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The massive conflict faced by Okeke in this excellent story is between the power and force of the tribe and following tradition, and between the new ways that are springing up and threatening to overwhelm the importance of the tribe and narrow lines of ethnic identity. When Okeke's son says that he will marry from outside of his tribe, he is going against tradition and his own tribe. This greatly angers his father, and Okeke as a result shuns his own son and his family. The cost of this decision is made clear in the following quote:
By a tremendous effort of will he had succeeded in pushing his son to the back of his mind. The strain had nearly killed him but he had preserved, and won.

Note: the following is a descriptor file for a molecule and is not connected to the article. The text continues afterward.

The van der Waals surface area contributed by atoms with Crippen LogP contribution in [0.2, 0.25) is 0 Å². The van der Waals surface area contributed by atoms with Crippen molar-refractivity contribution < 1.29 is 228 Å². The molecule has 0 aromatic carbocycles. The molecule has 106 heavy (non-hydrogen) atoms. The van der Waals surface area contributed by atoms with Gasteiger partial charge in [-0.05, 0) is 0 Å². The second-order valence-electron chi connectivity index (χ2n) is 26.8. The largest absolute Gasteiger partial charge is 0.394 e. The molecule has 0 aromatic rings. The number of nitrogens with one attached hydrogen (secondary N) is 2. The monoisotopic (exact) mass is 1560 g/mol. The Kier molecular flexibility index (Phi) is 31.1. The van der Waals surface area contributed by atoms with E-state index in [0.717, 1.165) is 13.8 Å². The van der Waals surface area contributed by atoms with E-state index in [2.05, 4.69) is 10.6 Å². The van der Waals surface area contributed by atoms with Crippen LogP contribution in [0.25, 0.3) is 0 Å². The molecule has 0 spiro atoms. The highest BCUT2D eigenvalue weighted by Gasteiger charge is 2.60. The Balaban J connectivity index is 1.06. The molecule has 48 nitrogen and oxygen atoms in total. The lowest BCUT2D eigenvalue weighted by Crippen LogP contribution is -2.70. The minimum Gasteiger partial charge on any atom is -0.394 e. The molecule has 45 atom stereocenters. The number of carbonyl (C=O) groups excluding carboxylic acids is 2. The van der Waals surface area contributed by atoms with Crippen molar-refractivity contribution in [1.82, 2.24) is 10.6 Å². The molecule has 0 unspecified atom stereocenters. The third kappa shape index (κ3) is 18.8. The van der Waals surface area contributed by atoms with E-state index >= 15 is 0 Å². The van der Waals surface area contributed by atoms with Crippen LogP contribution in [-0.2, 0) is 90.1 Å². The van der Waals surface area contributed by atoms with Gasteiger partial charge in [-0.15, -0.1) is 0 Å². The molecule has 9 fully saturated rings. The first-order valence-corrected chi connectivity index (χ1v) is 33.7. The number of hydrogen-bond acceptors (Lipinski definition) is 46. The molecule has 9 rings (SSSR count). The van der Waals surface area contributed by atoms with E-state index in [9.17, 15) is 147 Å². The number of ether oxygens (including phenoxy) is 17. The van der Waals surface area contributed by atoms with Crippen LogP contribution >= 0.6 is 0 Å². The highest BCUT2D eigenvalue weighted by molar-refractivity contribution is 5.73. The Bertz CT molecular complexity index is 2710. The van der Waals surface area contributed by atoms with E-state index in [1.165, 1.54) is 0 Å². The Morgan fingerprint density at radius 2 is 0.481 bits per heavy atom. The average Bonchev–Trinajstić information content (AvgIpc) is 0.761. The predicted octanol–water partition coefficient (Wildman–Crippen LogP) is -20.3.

Note the reference that is made to the "strain" of this conflict and the "tremendous effort of will" that is needed to forget his son. Okeke has to face a brutal choice: either ignore his son and cast him off because of his belief in the importance of tradition, or reject tradition and maintain his relationship with his son. His choice to embrace tradition at the expense of his son is something that has a very high price tag to it, as he discovers when he realises he has wasted his remaining years embracing tradition when he could have been embracing his grandchildren.
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